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Migrants hold hands as they walk out of Budapest, Hungary, on Sept. 4, 2015.

Migrants hold hands as they walk out of Budapest, Hungary, on Sept. 4, 2015.

Frank Augstein/The Associated Press

Canada's role in navigating a global crisis

This week, a lifeless boy's image brought new urgency to a mass human displacement that has been unfolding for years. As the conversation shifts in Canada and elsewhere, we look at where we stand and what comes next

The Globe in Hungary and Turkey

"The man tapping my shoulder has a question. He unfolds a rectangular piece of blue and white paper which I will come to recognize: a Hungarian railway ticket. Its destination is Munich and it is dated today. But since morning, no one who looks like a refugee has been allowed to enter the station. The man wants to know if the trains are running normally, whether they will go to Germany and why the authorities aren't honouring the tickets."

Joanna Slater meets families stuck in limbo as Hungary clamps down on travel


Watch The Globe lands on the Turkish beach where Alan Kurdi was found

1:59

Meanwhile, Mark MacKinnon reports, the dangers of fleeing the Middle East won't deter the thousands who seek a new life in the EU.

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In Canada, federal leaders campaign under new scrutiny

Thomas Mulcair, the NDP Leader, criticized Stephen Harper for focusing his comments this week on highlighting the importance of Canada’s bombing campaign in Syria.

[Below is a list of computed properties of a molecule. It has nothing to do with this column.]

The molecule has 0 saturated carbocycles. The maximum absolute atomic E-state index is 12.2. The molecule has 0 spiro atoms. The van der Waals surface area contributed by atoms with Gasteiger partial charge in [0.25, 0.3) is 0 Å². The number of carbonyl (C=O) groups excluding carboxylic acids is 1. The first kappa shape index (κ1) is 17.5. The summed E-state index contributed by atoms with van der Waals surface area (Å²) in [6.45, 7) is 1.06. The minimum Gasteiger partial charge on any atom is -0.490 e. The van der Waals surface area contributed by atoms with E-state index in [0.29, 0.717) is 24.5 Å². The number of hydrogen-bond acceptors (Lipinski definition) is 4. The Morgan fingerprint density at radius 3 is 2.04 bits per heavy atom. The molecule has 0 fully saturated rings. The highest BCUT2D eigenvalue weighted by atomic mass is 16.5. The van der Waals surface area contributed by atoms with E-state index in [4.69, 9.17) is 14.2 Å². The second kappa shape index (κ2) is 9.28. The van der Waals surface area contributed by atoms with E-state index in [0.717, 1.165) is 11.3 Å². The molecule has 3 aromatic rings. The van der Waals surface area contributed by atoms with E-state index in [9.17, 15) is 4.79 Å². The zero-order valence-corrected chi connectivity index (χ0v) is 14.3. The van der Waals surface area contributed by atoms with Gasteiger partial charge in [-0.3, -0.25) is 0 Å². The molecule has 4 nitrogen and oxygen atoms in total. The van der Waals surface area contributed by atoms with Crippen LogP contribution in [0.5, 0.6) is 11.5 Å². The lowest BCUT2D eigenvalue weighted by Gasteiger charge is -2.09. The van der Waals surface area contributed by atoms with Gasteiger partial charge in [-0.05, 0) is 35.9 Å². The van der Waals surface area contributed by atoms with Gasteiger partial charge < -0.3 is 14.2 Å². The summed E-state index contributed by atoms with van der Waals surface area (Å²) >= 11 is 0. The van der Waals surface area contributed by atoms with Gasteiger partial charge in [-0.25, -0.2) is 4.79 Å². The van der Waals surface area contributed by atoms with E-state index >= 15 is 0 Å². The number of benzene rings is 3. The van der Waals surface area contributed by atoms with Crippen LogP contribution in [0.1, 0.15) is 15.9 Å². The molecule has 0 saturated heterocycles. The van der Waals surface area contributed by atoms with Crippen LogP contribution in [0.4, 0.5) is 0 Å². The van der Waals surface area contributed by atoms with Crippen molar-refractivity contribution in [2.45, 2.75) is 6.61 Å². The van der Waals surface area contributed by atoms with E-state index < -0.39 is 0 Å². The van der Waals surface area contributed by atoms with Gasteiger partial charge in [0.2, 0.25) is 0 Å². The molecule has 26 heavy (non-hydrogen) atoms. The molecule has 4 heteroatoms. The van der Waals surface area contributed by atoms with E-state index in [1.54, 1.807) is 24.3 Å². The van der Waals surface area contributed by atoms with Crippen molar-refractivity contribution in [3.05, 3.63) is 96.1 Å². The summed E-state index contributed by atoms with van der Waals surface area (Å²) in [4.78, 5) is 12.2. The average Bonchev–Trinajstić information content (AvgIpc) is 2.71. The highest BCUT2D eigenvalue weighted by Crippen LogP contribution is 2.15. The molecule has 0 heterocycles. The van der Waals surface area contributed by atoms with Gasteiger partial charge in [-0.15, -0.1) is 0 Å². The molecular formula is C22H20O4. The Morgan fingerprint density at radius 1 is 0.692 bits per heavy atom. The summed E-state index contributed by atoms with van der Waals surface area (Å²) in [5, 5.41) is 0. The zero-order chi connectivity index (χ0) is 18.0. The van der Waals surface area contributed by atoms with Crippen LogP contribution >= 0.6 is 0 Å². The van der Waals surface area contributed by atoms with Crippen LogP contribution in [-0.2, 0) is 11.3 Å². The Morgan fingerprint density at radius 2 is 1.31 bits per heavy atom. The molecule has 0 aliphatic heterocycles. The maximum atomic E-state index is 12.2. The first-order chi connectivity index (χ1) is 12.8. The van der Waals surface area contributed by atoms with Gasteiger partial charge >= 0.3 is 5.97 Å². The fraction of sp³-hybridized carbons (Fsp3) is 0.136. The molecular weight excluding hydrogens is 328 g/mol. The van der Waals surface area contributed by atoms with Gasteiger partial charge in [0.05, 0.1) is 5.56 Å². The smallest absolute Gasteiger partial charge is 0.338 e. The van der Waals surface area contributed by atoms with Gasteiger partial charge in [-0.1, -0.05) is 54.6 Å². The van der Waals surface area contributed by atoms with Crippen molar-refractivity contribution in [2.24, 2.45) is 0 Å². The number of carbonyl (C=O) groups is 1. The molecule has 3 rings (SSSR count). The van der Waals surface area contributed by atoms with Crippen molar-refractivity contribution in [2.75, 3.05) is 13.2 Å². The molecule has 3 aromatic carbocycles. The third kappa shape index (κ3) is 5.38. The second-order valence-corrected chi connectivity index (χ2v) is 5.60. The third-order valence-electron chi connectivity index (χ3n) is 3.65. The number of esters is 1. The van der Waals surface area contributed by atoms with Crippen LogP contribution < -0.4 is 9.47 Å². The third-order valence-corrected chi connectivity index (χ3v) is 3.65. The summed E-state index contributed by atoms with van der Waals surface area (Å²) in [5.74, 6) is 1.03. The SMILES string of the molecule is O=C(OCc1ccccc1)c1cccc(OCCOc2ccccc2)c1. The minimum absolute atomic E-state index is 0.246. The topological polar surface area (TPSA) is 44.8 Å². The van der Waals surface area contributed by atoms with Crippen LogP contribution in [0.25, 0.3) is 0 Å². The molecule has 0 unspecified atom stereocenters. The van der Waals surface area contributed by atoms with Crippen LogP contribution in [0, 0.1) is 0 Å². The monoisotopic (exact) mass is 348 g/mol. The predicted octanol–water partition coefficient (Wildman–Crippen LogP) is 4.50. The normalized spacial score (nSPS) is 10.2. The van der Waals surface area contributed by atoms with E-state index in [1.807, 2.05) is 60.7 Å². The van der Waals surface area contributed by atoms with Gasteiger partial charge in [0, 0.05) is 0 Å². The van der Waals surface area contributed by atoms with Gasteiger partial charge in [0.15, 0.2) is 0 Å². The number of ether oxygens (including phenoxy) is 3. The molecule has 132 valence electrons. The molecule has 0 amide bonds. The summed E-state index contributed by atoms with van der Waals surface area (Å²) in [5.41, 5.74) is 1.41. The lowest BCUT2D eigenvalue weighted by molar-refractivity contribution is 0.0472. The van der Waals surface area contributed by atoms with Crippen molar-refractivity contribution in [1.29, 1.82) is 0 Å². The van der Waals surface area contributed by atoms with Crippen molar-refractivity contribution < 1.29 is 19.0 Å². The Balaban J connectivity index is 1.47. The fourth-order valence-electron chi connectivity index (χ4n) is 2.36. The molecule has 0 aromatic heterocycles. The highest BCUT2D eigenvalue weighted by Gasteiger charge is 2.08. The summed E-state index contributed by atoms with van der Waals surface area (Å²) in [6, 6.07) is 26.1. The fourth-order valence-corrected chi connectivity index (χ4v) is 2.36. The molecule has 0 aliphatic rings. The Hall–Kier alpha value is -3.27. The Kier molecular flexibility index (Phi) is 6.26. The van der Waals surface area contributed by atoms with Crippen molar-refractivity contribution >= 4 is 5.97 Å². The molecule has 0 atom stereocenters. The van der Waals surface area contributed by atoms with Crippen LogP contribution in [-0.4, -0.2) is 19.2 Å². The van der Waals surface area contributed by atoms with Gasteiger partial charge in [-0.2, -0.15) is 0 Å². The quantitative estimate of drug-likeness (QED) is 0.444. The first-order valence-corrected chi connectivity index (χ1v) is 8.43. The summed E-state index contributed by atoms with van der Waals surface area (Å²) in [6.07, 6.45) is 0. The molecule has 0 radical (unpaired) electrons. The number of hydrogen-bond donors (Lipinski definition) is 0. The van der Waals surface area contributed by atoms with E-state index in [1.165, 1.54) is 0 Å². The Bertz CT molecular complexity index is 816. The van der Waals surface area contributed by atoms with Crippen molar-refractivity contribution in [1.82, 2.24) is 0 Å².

Thomas Mulcair, the NDP Leader, criticized Stephen Harper for focusing his comments this week on highlighting the importance of Canada’s bombing campaign in Syria.

Graham Hughes/The Canadian Press

"All three major political parties resumed their regular campaign events Friday after a dramatic day as Canadian refugee policy suddenly attracted international attention." Bill Curry reports from the campaign trail.

Stephen Harper showed palpable emotion during a speech this week. Adam Radwanski digs a little deeper to find out how a leader known for his calculating ways can pivot as events dictate.

Also: a new poll suggests that Canadians are split on how this country should respond to the refugee crisis – and the fissures are consistent with partisan divides. If taking action interests you, here are ways to help.


The Kurdi family

Tima Kurdi, the aunt of the dead child, said Friday from Coquitlam, B.C., that she won't give up her fight to bring her relatives to Canada, even as brother Abdullah buried his wife and two sons in Kobani.

Meanwhile, Canadians are giving generously after seeing the tragic image. Does that reaction extent to corporate Canada?


Reminders of a dark past

Csaba Segesvari/AFP/Getty Images

Why do Canadians continue to repeat the same mistakes when it comes to refugees? Doug Saunders posits an answer.

And, as the following look at the Globe's archives shows, Canadians have shown compassion and resistance toward immigration in equal measures, despite being a nation of immigrants.

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An inconsistent welcome



Globe Voices

"I've spent much of this week thinking about what Canada would look like without its generations of desperately poor people who huddled onto crowded ships and made the journey to a country that did not welcome them with open arms. I wouldn't be here writing this story if some of those people hadn't attempted that crossing; perhaps you wouldn't be here reading it."

Elizabeth Renzetti on our history of huddled masses

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